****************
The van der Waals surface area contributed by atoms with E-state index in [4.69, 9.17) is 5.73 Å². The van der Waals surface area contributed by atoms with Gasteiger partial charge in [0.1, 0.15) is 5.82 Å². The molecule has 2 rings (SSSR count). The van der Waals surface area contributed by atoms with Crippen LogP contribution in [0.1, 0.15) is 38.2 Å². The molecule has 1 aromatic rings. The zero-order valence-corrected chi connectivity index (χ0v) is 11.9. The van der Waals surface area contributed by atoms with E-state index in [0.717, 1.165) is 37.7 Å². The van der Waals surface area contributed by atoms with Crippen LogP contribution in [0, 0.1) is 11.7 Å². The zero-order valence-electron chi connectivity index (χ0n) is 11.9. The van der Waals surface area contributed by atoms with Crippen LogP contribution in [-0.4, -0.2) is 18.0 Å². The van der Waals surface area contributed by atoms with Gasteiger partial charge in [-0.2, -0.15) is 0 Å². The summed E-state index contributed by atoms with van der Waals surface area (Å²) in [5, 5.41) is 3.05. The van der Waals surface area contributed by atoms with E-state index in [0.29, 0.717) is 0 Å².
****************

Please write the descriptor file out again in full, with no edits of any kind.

The van der Waals surface area contributed by atoms with E-state index in [4.69, 9.17) is 5.73 Å². The van der Waals surface area contributed by atoms with Gasteiger partial charge in [0.1, 0.15) is 5.82 Å². The molecule has 2 rings (SSSR count). The van der Waals surface area contributed by atoms with Crippen LogP contribution in [0.1, 0.15) is 38.2 Å². The molecule has 1 aromatic rings. The zero-order valence-corrected chi connectivity index (χ0v) is 11.9. The van der Waals surface area contributed by atoms with E-state index in [0.717, 1.165) is 37.7 Å². The van der Waals surface area contributed by atoms with Crippen LogP contribution in [0, 0.1) is 11.7 Å². The zero-order valence-electron chi connectivity index (χ0n) is 11.9. The van der Waals surface area contributed by atoms with Crippen LogP contribution in [-0.4, -0.2) is 18.0 Å². The van der Waals surface area contributed by atoms with Gasteiger partial charge in [-0.2, -0.15) is 0 Å². The summed E-state index contributed by atoms with van der Waals surface area (Å²) in [5, 5.41) is 3.05. The van der Waals surface area contributed by atoms with E-state index in [0.29, 0.717) is 0 Å².